Animal Crossing fever will probably never die, and the well of merchandise has continued to be full since Animal Crossing: New Horizons’ release in March 2020. This huge merchandising campaign is still trucking along to commemorate that game’s release. Animal Crossing, the aesthetic, will remain a spark of joy for many, but that feeling becomes a susceptible, vulnerable target for new ventures despite New Horizons’ latency.

Many New Horizons players are eagerly anticipating any new major update to arrive any minute now, while others have simply stopped playing the game. It is easy to conclude that the latter group may have been the category of players who were never much into video games to begin with—hence Animal Crossing‘s 2020 popularity being seen as a fad or “phase”—but there is justifiable criticism over the game’s lack of content and an unclear timeline of what is to come.

The Animal Crossing fandom, instead of playing new content in the game, is being saturated with new merchandise—home goods, clothing, and, naturally, plushies. Alas, I was not immune to the wiles of capitalism and found myself taking some part in the deluge of it all to fill my unfulfilled Animal Crossing needs.

I love stuffed animals and plushies of all sorts, but it has been years ever since I stepped in a physical Build-A-Bear Workshop location in any capacity. Losing my beloved white cheerleading dog named Snowy many years ago has instilled some sort of trauma in me, setting me against ever revisiting the idea of making a new friend.

That said, when the Build-A-Bear collaboration with Animal Crossing was announced, so many possibilities ran through my head. Animal Crossing is a great series filled with a plethora of characters deserving of a prime, huggable form. Zucker is one of my favorite villagers in the series—is a octopus made of takoyaki even huggable? I wanted to find out.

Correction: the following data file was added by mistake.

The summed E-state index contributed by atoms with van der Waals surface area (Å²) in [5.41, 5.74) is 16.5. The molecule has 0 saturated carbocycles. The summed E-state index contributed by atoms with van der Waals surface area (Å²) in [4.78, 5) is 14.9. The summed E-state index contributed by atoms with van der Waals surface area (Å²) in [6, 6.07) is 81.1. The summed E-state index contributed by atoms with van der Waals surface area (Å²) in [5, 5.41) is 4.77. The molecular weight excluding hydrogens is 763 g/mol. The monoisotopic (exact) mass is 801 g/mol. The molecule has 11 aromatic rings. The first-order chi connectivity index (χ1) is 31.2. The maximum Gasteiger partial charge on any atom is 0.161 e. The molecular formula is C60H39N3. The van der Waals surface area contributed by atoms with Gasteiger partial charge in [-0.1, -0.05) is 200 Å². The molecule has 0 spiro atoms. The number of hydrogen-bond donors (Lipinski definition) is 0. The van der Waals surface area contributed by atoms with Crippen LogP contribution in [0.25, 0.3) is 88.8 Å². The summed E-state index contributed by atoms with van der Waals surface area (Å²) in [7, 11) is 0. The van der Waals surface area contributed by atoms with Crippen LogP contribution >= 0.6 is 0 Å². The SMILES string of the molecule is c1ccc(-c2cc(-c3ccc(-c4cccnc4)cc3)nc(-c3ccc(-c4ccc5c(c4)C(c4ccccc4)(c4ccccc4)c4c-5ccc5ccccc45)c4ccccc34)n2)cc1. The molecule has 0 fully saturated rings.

Build-A-Bear announced dates when Tom Nook and Isabelle will be made available, and recommended that people pre-register with the clear suggestion that they may sell out. My mind was made up: I had to get the rodent.*

The morning of, my browser tabs were at the ready when I received an email that threw me into a digital queue. Lines in real life are bad, but virtual ones somehow manage to be much worse. Ultimately, I was not able to make my purchase. Estimated wait times tied to the queue kept getting longer—made even worse by the fact that I accidentally exited the page at some point, resetting my wait time—and I was ready to admit defeat. To possibly no one’s surprise, another round of acquiring a Nook or Isabelle was announced not too long after. Thus, my journey in getting this stuffed lad was far from over, eventually meeting a happy conclusion.

A stuffed, bear like plushie with a stoic expression, wearing a collared, short sleeved button up shirt, lays flat on a blanket.


A closer detail of a stubby tail attached to the behind of a stuffed, bear like plushie.

—the fluff of folly.

Like most Build-A-Bear orders, your newly fluffed-up friend arrives coupled with a “birth” certificate and an appreciative letter you can sign if you are gifting it. There are some missing elements to the typical experience, however, such as the little house box, in which you would typically take your new plush home from a store, being absent from the packaging. It would have been nice if that was included, so even if you are unable to experience the more magical, in-person stuffing experience at an actual Workshop location, at the very least you could have pretended you did.

The certificate included all the necessary pieces of Tom Nook’s information, such as his fur color and measurements. As per the template of all Build-A-Bear orders, his name section was left blank in case I wanted to be a little morbid and wipe him of his original identity (but I didn’t!). Although purchasing Nook was a whole ordeal, I was impressed by how quick the order was put together and Nook’s high huggability leaves me satisfied.